Get the full story in this week’s Connacht Tribune, on sale in shops now, or you can download the digital edition from www.connachttribune.ie. You can also download our Connacht Tribune App from Apple’s App Store or get the Android Version from Google Play.

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Connacht Tribune

Little Blue Hero meets Boys in Green

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Connacht’s Tom Farrell, David Hawkshaw, Niall Murray, Tom Daly, Gavin Thornbury and Jarrad Butler chase after Charlie Quinn during his visit to the Sportsground. Photos: Joe O'Shaughnessy.

Connacht’s trio of Irish rugby internationals found themselves facing (not quite) the long arm of the law this week when Galway’s newest Garda recruit turned up to join in their training session at the Sportsground.

Charlie Quinn – Garda Number 322 – was in full uniform for the occasion, but that didn’t stop him joining in a Connacht session with captain Jack Carty and, fresh from Ireland’s triumphant Autumn Series, Mack Hansen and Bundee Aki.

The seven-year-old from Creggs is Galway’s latest Little Blue Hero, following his life-changing bone marrow transplant – thanks to a donation from dad Niall, who underwent a pioneering procedure to ensure his platelets were compatible with his young son’s.

Charlie was given a tour of the new Garda Regional Headquarters in Murrough before being ‘blue lighted’ by members of the force to Connacht Rugby to meet his heroes.

And a day later, he still hadn’t come down from the high.

“He’s gone off to school this morning, fully clad from head to toe in his Garda uniform; he’s delighted with himself,” said his mum Cathy.

Niall and Cathy revealed the rollercoaster they’ve been on since Charlie was first diagnosed with Wiskott-Aldrich syndrome is a rare genetic immunodeficiency that keeps a child’s immune system from functioning properly.

But thanks to the incredible work carried out at the Great North Children’s Hospital in Newcastle, he’s now finally back to full health – and flying.

Get the full story in this week’s Connacht Tribune, on sale in shops now, or you can download the digital edition from www.connachttribune.ie. You can also download our Connacht Tribune App from Apple’s App Store or get the Android Version from Google Play.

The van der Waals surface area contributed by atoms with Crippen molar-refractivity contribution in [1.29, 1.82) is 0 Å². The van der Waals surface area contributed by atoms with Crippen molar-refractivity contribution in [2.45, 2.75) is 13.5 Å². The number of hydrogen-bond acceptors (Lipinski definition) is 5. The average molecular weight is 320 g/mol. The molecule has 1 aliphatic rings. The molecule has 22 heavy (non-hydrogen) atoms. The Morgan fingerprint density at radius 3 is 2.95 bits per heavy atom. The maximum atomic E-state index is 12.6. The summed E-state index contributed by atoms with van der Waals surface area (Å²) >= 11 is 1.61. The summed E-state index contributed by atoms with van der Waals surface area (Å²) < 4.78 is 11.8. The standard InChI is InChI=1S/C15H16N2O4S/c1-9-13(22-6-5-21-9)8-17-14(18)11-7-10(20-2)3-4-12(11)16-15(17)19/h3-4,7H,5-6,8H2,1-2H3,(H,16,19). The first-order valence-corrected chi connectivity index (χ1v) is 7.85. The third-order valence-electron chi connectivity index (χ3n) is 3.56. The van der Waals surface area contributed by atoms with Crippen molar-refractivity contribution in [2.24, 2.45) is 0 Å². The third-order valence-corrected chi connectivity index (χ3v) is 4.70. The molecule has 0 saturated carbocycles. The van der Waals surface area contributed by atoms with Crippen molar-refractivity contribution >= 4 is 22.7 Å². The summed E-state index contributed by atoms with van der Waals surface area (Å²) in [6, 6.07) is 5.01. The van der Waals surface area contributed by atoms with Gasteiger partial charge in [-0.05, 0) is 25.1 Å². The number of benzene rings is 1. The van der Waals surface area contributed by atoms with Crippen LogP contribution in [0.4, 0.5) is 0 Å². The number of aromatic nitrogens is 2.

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Connacht Tribune

Nurses’ strike threat over ED safety

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The new temporary ED at UHG.

Nurses threatened strike action at University Hospital Galway (UHG) over safety fears around staffing of the new temporary Emergency Department, the Connacht Tribune has learned.

INMO (Irish Nurses and Midwives Organisation) warned management at UHG that they would ballot for industrial action, up to and including withdrawal of labour, if their safety concerns were not met.

Correspondence released to this newspaper following a Freedom of Information (FOI) request, reveals how relations between management and nurses soured in September as the HSE planned to push ahead with the opening of the new temporary ED, without agreement.

Emails released under FOI also reveal that a breakdown in trust between management and nurses threatened to delay further the opening of the new temporary ED.

Last July, a HSE West Regional Health Forum meeting was told by CEO of Saolta University Healthcare Group, Tony Canavan that the temporary ED would be open in September.

The new temporary ED, he said, would have capacity for 43 beds, nine more than the previous ED which was declared ‘not fit for purpose’.

But nurses resisted the move to the new temporary ED until their demands that it would be sufficiently staffed were met. INMO wanted more staff and an appropriate mix of experienced staff in the new temporary ED.

Get the full story in this week’s Connacht Tribune, on sale in shops now, or you can download the digital edition from www.connachttribune.ie. You can also download our Connacht Tribune App from Apple’s App Store or get the Android Version from Google Play.